A Saturday Fit For a Sultan
Trip Start Mar 01, 2011
39Trip End May 08, 2011
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Topkapi Palice sits atop one of the highest points in all of Istanbul, overlooking the Sea of Marmara, the Golden Horn and the entrance to the Bosphorus. Saturday isn't the best day to visit one of the more favored tourist attractions, but the clear sky and sun geared us up for facing the throngs of Russian, Japanese, German, French and British tourists on their way to marvel at the Sultan's riches and real estate. It was worth it.
The property is simply jaw-dropping, with a stunning view and very well preserved rooms and grounds. From the Sultan's library to the swimming pool, it was clearly good to be upper-crust in ancient times. Not to be missed were the rooms of jewelry, gems, thrones and gilded weapons, either gifts from neighboring empires or riches of their own. Apparently 80 caret diamonds, emeralds and rubies were as casually gifted amongst emperors of the day as bringing a bottle of wine over to someone's house for dinner.
Last but not least were a series of rooms full of Islamic heritage and artifacts - a fascinating tour of the history of Islam, journey of Muhammad and other prophets, and relics such as pieces of his beard, teeth and clothing. Throughout this section, a gentleman chanted the Qu'ran, adding a certain depth to the importance of the artifacts we were viewing. Amongst us, many Muslims viewing these historic items were visibly moved to tears.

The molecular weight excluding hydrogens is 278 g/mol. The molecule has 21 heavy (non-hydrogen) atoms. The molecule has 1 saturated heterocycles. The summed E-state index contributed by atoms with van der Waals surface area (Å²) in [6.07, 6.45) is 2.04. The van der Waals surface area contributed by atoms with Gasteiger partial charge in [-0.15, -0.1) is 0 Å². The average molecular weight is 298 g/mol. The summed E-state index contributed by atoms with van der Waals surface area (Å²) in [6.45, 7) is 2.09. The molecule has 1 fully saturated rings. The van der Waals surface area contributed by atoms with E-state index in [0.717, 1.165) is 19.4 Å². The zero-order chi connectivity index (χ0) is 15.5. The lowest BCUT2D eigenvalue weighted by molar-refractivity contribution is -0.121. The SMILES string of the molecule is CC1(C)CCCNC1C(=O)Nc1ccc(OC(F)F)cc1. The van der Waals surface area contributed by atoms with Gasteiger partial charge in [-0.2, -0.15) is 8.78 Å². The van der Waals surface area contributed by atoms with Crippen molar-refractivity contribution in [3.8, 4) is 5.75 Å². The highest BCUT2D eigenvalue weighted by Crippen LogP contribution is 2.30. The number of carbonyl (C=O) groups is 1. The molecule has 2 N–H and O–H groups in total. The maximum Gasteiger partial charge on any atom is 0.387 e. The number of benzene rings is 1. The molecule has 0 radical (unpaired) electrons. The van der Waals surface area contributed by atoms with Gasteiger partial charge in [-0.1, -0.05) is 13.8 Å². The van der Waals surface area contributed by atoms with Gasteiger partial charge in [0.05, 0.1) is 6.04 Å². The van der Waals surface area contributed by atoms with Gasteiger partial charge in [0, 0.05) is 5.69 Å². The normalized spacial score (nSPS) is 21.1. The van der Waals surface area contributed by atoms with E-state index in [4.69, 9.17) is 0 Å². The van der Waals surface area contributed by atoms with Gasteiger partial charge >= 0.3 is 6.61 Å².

In all, we spent a good three hours at the palace and, although our feet were tired, we set out for the Basicila Cisterns nearby for a final tourist trap experience. The Cicterns were built in the 6th century by the Roman Emperor Justiniaus to supply water for Constantinople. Worth a peek, this massive underground area remains intact after nearly 1500 years; yet another testament to the marvels of Roman Empire ingenuity and craftsmanship.
Overdue for some lunch, we opted for lamb and chicken pitas - what we have jokingly called "Jimmy Johns" due to their wrapper and the fact that they are often being delivered along with trays of tea to shopkeepers - and beer at a nearby restaurant and decided we ought to jot down some thoughts on our travels. We landed at "Just Bar" near our hotel, which would serve as our home for a few hours as we slugged pilsner after pilsner and "borrowed" wifi access from a small travel agency across the street. If we haven't said it before, it deserves mentioning, the Turkish people are a generous and friendly lot. This is a great place to visit.